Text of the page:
Unlock Thought Leadership: A Guide To Content Creation On LinkedIn
If you want to differentiate yourself from the millions of others on LinkedIn, developing a reputation as a thought leader should be one of your strategies. If you’re new to LinkedIn or just new to the idea of engaging with other members, the easiest way to begin is by commenting on other people’s posts.
Engagement doesn’t mean scrolling madly through your feed, adding comments like “great post!” or “Love it!” That’s people who race around networking events, handing their business cards to every stranger because they just lost their job. Not a good look.
When people like me talk about “commenting,” they mean sharing at least 5-6 words that indicate you at least read the post. Sharing a few lines about why you liked the post is better. Providing insights that add to the conversation is better still.
Once you’ve got your footing, it’s time to begin creating and sharing content.
LinkedIn supports several options based on your purpose and comfort zone.
There are several content options. LinkedIn supports a variety of content that you can use based on your purpose and comfort zone. Text posts can be short or long, depending on the time you want to spend. Articles like this, sometimes referred to as long-form posts, are used to delve more deeply into a topic.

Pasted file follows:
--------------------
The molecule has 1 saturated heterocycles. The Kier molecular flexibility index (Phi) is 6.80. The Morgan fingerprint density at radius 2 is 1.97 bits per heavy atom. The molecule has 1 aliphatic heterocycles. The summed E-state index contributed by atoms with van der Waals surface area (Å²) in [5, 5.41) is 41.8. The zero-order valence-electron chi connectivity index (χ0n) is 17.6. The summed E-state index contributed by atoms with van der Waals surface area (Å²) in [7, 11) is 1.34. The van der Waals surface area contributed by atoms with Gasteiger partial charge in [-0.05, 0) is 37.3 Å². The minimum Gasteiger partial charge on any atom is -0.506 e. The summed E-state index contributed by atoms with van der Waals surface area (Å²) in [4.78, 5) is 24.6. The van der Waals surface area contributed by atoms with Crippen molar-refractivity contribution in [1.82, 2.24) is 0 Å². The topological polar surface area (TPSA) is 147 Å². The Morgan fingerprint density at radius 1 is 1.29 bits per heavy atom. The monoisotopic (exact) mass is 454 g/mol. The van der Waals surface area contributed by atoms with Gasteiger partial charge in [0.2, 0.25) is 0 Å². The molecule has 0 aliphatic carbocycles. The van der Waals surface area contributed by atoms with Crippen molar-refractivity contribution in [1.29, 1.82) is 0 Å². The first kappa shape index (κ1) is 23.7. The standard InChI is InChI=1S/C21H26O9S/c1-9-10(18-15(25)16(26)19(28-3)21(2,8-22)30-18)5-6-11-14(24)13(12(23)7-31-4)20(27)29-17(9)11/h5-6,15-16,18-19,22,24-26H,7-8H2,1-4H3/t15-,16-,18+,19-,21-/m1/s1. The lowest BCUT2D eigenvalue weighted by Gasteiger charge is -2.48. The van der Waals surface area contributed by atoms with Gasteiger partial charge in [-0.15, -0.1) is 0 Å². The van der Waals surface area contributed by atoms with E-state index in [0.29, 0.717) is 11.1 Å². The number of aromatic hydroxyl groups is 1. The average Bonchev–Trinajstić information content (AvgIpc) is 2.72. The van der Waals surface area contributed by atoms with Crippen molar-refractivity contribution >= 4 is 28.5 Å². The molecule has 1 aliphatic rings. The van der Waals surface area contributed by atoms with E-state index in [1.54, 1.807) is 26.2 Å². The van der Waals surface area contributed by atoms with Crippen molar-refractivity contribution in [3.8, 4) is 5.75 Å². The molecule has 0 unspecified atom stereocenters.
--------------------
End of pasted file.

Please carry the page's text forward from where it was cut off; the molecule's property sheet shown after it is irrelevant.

How To Accelerate The ‘Know, Like, and Trust’ Factor With A LinkedIn Profile Video
If you’re looking for a new opportunity or potential clients, you need to be on LinkedIn. At this writing, there are 850 million members in 200 countries around the globe, according to LinkedIn stats.
So that means while LinkedIn is full of opportunities, it’s also a big, noisy place. One of the best ways to stand out is with a profile video. Uploading a profile video, which plays silently for three seconds when someone clicks on your profile, gives people the chance to “meet” you: to learn a bit about who you are and what you do.
We’ve all heard the adage that people prefer to hire and work with people they know, like and trust. Creating a LinkedIn profile video can help move the getting-to-know-you process forward.
This feature was first rolled out in 2021 as Cover Story. It was updated and renamed Profile Video in early 2022. The change included providing stats on how many people have viewed your video.
Despite being widely available, many members still haven’t uploaded a profile video. They’ve decided to pass on a feature that can help them immediately stand out.